6) Have a deadline. Planning everything ourselves meant that we were building, creating, and setting up til Saturday evening. But I gave myself a cut off. After 9pm, no more wedding planning. Seriously. All that night, all the next day, no “planning” allowed. Whatever was left on the to-do list was dropped (some of it was “important”!), and I soaked my little feet and packed my suitcase for honeymoon.7) Don’t stress if you’re “late.” We didn’t have a venue until two months before the wedding. That’s after 5 months of searching and planning. I’ll be honest. I was freaking out. But the important stuff will fall into place by itself, as long as you don’t get in the way. (ps: The only important stuff= 1) you’re married by the end of the day and 2) everyone enjoys themselves. And usually, as long as you’re married by the end of the day, everyone enjoys themselves.)YAY! May you two dance your way through the rest of your lives together. And then next party you throw, I want to be invited.

(Photos are via Carina and Amanda of Love Me Do Photography. You know these guys were good because as I looked over photos of other weddings, I kept thinking, “Our guys didn’t get photos of that.” But they did. They were just so stealthy that they didn’t interrupt our enjoyment of the day. I don’t look back and remember clicks and flashes and cameras in my face. That’s a good wedding photographer.)

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  • Minta

    "It’s not about you… Make the day about your relationship, your families, your friends, anyone who has been there along the whole process that ended in your marriage…"

    Heart. I may have to send this to everyone who keeps giving me a hard time about it being my special day and how I'll wish I'd done things differently.

  • sam

    I let my family totally take over the decorating. Nothing looked the way I would have done it and I couldn't possibly be happier with the way things turned out. You won't regret it.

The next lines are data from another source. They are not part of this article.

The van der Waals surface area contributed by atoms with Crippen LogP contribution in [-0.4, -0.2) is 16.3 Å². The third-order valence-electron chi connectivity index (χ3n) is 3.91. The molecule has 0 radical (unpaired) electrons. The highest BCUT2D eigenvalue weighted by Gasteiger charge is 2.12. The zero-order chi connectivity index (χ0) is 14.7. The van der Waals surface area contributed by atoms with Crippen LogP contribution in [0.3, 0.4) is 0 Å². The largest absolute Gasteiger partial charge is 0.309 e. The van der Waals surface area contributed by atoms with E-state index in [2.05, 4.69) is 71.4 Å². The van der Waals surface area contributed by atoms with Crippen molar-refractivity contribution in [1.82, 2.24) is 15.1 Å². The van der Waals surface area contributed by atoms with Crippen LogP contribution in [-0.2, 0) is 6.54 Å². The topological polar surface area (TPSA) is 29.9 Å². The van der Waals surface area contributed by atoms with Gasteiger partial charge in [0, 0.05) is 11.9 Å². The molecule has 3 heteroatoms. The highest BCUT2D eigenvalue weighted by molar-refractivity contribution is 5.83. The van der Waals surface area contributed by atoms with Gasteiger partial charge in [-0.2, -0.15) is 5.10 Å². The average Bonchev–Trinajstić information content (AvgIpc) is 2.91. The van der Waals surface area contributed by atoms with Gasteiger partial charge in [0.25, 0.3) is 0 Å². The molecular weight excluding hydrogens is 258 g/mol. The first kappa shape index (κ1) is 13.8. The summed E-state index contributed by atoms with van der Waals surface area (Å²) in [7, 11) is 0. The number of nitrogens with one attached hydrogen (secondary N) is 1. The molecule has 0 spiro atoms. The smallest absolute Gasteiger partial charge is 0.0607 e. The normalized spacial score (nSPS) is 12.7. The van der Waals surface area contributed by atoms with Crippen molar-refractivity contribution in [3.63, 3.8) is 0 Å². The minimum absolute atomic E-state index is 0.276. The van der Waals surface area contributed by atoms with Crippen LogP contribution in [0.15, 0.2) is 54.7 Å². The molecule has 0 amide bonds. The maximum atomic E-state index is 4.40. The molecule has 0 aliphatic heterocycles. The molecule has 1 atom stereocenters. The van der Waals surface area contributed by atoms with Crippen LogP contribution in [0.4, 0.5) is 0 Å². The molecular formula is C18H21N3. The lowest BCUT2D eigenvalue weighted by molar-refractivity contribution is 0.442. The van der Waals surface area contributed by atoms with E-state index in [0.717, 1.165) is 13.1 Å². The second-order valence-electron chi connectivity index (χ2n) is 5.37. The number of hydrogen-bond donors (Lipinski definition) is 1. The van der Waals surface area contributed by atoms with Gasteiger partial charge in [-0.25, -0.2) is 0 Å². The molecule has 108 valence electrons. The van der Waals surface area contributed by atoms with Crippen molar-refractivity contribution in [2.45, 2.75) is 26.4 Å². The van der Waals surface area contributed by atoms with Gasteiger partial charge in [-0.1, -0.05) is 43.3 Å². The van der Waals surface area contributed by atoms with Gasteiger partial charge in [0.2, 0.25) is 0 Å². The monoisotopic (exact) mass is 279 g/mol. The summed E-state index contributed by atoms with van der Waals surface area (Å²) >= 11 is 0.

• I love the appy and dessert reception idea, but after reading this, a dessert reception might be winning me over!

  • Anonymous

    Some good advice in there! The couple looks amazing.

  • Congratulations on your marriage!
    I love this post, I love your dress, and I must add that your groom is smokin'!

    That being said, I'm always a little jealous of couples like you two that are so fortunate to have families and friends willing to get their hands dirty for you.
    The general motto of my mother and the friend that I wanted to be my maid of honor is "I don't want to have to do any work".

    It SUCKS, but I realize that there is a reason for their un-willingness and that the man and I can plan a lovely wedding for our guests to sit back, relax and enjoy.

  • Awesome attitudes. A-typical traditionalists describes us to a T as well. Thanks for this!

  • YAY!
    I was married this same day!
    The bride looks stunning.
    My family was an integral part in our wedding, there is no way I could have done it without them.
    Plus, they are so important to me I could not have had it any other way.
    I love wedding gratuate posts, keep them coming!

  • This makes me think a bit of my own wedding, just three months ago. We were going for a fun reception with inspiration from the 1930's, complete with old board games like backgammon and checkers, b&w; photos as part of the decor, and a kick ass jazz band. We didn't go over the top, because we couldn't, and every single part of our wedding (seriously every single part: caterer, photographer, decorator, pastor, cake-maker, band, etc.) was done by people we knew personally. We absolutely loved our day. And A-typical traditionalists… what a great description.

  • I love this! The picture of everyone dressed up putting out desserts and decorating is great! I'm looking forward to doing that with my family and friends. My family is all about rolling up their sleeves and putting on this wedding–his family, not so much–oh well, you can't have everything, i guess! Your wedding looks fabulous–I also love your deadline–9pm the day before and you're done no matter what!!

  • LPC

    Doing something for any reason other than You Want To or someone you love Wants You To, which makes you Want To, is just fashion disguised as mores. I loved this post.

  • I love your dress!! I've been looking for something like that for months but have not been able to find it. Beautiful wedding & great advice.

  • Meg